It depends largely on the system stiffness V RB and the soil properties. Shuttering Trench walls — also for space reasons in urban areas — are often not inclined but vertical.

Very few soils remain stable, so that shuttering is usually provided. A suitable type of shuttering depends on the soil conditions and any water retention during the construction phase. A4, which should correctly be named A A3 — where A0 is best and A3 is worst.

A sheet pile wall shoring, for example, which is pulled after backfilling, loosens the soil between backfilling and the grown soil. This has a negative effect on load transfer and may lead to subsidence. Backfilling and compaction should be carried out carefully and in layers; ideally, this process is recorded on the construction site. Quality monitoring of the material and foresighted planning, including static calculations, are ineffective in the event of improper execution. Forces and stresses Until now, it was tacitly assumed that solid wall pipes were used where the wall thickness was the decisive parameter.

In the case of steel, concrete and many plastic pipes, it is often the only criterion that can be changed during the planning phase. Its advantage lies in its ease of manufacture and standardization of wall thicknesses. A solid wall pipe can be manufactured as axial extruded pipe e. Polyethylene: DIN Solid wall pipes provide a smooth inner and outer surface.

The cross-section must bear stresses as elegantly as possible. In the design case, a combination of stresses is usually decisive, namely: normal stresses superimposed with bending stresses.

Normal stresses act perpendicular to the surface under consideration. For example, pure internal pressure alone produces a positive normal stress in the entire cross-section, the pipe wall is completely under tension. Material is required for load transfer; the location of the material is almost insignificant. A solid wall pipe is well suited to carry normal stresses. In reality, pure normal forces are rarely encountered: Earth and traffic loads generate additional bending moments.

It can be assumed that normal and bending stresses are always present in an underground pipe. For the distribution of the bending moments it is very important where the material is located. Solid wall pipes If the planner wants to increase the stiffness of the desired pipe — for example, because the deformation check in the software fails — he usually increases the wall thickness of solid wall pipes. A typical rectangular cross section for a wooden beam is:.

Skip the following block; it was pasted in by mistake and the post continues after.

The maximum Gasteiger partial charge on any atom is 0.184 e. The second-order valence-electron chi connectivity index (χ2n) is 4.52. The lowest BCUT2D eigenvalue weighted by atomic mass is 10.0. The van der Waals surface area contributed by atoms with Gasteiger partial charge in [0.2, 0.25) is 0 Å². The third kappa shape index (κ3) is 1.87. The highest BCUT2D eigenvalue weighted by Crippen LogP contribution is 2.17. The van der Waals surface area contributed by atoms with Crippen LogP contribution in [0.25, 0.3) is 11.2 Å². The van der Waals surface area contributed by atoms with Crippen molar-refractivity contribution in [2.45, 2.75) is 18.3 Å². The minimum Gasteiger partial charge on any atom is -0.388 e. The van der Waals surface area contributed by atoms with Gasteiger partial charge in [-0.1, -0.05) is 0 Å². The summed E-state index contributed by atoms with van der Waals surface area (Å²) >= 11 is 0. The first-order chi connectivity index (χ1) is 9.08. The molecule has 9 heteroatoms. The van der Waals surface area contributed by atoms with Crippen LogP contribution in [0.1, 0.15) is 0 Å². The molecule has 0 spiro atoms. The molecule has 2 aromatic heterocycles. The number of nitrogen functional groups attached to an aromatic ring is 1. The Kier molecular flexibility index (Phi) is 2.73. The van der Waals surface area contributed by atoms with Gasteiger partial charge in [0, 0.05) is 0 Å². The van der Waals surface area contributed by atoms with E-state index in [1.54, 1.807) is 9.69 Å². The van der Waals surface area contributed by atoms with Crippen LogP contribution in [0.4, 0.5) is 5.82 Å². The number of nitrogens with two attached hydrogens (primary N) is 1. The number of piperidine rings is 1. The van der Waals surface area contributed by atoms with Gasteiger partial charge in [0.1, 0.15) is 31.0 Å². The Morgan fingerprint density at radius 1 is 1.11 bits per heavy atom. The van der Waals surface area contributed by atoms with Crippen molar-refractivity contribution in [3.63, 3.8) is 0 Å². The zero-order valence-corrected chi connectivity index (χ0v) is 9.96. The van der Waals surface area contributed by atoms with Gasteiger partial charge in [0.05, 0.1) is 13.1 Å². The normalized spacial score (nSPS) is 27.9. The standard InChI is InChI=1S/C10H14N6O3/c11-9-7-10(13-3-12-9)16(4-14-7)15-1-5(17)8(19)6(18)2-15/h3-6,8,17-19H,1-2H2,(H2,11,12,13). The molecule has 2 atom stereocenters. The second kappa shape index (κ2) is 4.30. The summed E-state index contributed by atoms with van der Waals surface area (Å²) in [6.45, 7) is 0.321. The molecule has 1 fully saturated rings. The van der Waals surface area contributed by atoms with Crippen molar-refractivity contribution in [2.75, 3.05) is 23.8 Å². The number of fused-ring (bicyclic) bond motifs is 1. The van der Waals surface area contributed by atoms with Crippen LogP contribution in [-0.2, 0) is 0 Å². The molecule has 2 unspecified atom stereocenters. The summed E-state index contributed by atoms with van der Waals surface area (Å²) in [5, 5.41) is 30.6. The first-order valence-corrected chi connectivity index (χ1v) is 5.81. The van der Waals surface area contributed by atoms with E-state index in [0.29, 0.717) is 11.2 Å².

This shows that the height or wall thickness of the profile has a decisive influence on the moment of inertia and therefore the stiffness of the pipe. Wall thickness s enters in the third power.

Two examples:. Profiled pipes Mostly profiled pipes will be manufactured as corrugated pipes or spiral wound pipes. Especially the spiral winding allows a tailor-made design of the wall structure for required stiffness, occurring pressure load and all other internal and external loads. Profiled pipes are also national and international standardized e.

For the flow characteristic it is notable that spiral wound pipes provide a fix inner diameter, even if stiffness classes or pressure classes change. Geometries deviating from the rectangular shape are known from structural steel engineering.

Here, the bending moments are absorbed by the flanges, which are connected to each other by a shear-resistant fillet. A clear advantage lies in the weight and material savings compared to an equivalent rectangular cross-section.

But it has to be considered that the profile itself has to provide sufficient stability, a slender fillets must be stiffened or verified against buckling.

The k Q coefficient The coefficient k Q is frequently queried. It is relatively insignificant. Common CAD programs are able to determine this factor from the profile geometry. Alternatively, a qualified engineering office like [10] can determine k Q exactly. Dimensioning of profiled pipes From a structural point of view, pipes are dimensioned similar to solid wall pipes.

Regularly updated software [4] reliably maintains the state of the art. It uses formulas, tables and diagrams. In comparison to M55, which handles compressive stresses only, and in one point only, the A checks all the critical sections in a pipe top, springline, bottom.

Structural engineers and consultants around the globe use and accept this standard work of pipe statics. It is established, tested and proven.


ATV DVWK-A 127-E Static calculations of drains and sewers

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ATV-DVWK-A 127E Statical Calculation of Drains and Sewers

New Customer. New Publications. Drain and Sewer Systems. Rules and Standards. Municipal Wastewater Treatment. Further Publications. Hydraulic Engineering and Hydro Power.



The Working Group has the following members: Dipl. Gert Bellinghausen, Sankt Augustin Dipl. Peter Brune, Gelsenkirchen Dipl. Gnther Buchholtz, Berlin to April Prof. Bernhard Falter, Mnster Dr. Christian Falk, Gelsenkirchen Dipl.


ATV-DVWK-A 127:2000-08